•Staining of the fur of the paws and nails on multiple feet
•Reoccurring skin infections in the groin, under the shoulders, perianal areas (on or under the tail)
•Greasy scaling skin and/or fur with odorous skin
•Hair loss, or thinning of the fur
•Dark pigmentation of the skin that is chronically infected
•Sudden depigmentation of skin
Allergies and other dermatological issues can be as frustrating for pet owners and their veterinarians as they can be for pets. I encourage any pet owner whose animal is experiencing any of these symptoms to consult with their veterinarian.
Have you tried doing an elimination diet? Just to make sure they really are allergic to all those things. You might also want to consider making your own dog food if that is the case. I did an elimination die at and i figured out my lab mix is allergic to chicken.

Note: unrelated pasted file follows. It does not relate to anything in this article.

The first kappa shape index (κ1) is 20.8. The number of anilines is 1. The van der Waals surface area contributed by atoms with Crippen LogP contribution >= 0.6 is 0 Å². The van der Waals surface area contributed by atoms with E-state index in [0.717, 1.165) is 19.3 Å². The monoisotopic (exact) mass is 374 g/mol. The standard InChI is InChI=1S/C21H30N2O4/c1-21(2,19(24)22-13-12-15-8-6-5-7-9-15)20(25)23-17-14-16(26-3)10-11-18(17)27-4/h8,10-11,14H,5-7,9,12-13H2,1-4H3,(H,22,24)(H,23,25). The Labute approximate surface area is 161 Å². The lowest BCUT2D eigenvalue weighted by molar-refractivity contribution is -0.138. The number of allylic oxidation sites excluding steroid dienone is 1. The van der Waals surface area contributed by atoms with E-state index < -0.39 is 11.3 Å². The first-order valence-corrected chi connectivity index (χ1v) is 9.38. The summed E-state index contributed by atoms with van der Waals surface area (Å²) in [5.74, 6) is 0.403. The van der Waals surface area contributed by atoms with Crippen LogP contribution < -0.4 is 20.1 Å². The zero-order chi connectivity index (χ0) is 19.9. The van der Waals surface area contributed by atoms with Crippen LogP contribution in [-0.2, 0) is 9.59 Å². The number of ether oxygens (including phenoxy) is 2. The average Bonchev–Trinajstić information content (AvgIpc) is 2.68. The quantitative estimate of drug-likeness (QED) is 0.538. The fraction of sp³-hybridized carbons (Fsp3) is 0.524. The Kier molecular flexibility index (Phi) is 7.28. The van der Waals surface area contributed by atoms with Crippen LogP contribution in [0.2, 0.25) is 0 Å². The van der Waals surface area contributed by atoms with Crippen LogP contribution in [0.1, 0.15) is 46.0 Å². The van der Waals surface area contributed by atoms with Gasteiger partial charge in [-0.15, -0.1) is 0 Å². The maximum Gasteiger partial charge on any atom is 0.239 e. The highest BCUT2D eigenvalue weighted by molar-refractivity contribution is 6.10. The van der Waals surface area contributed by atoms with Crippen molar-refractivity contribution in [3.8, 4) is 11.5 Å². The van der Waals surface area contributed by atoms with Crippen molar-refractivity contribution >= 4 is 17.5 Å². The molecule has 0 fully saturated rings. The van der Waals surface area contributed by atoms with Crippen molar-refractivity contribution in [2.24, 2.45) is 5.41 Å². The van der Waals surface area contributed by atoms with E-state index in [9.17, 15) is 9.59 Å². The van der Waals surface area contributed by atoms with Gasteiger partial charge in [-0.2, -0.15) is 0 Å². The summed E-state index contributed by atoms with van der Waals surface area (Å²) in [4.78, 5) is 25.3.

I’m working with my vet. The test was done on a hair sample and saliva sample I sent in to a holistic place in Montana. With the vet we are first trying to clear up the “bumps” for lack of a better word. In July she developed MRSP which is a bacteria resistant to most antibiotics. We cleared it up with antibiotics and steroids but I feel like here we go again. I’d like to switch her food NOW and not wait to do a food illumination which takes a month or 2. She currently is on a turkey and potato food both of which I just found she is allergic to. I’m not sure how I feel about the holistic results that is why I gave them to the vet while we work this out.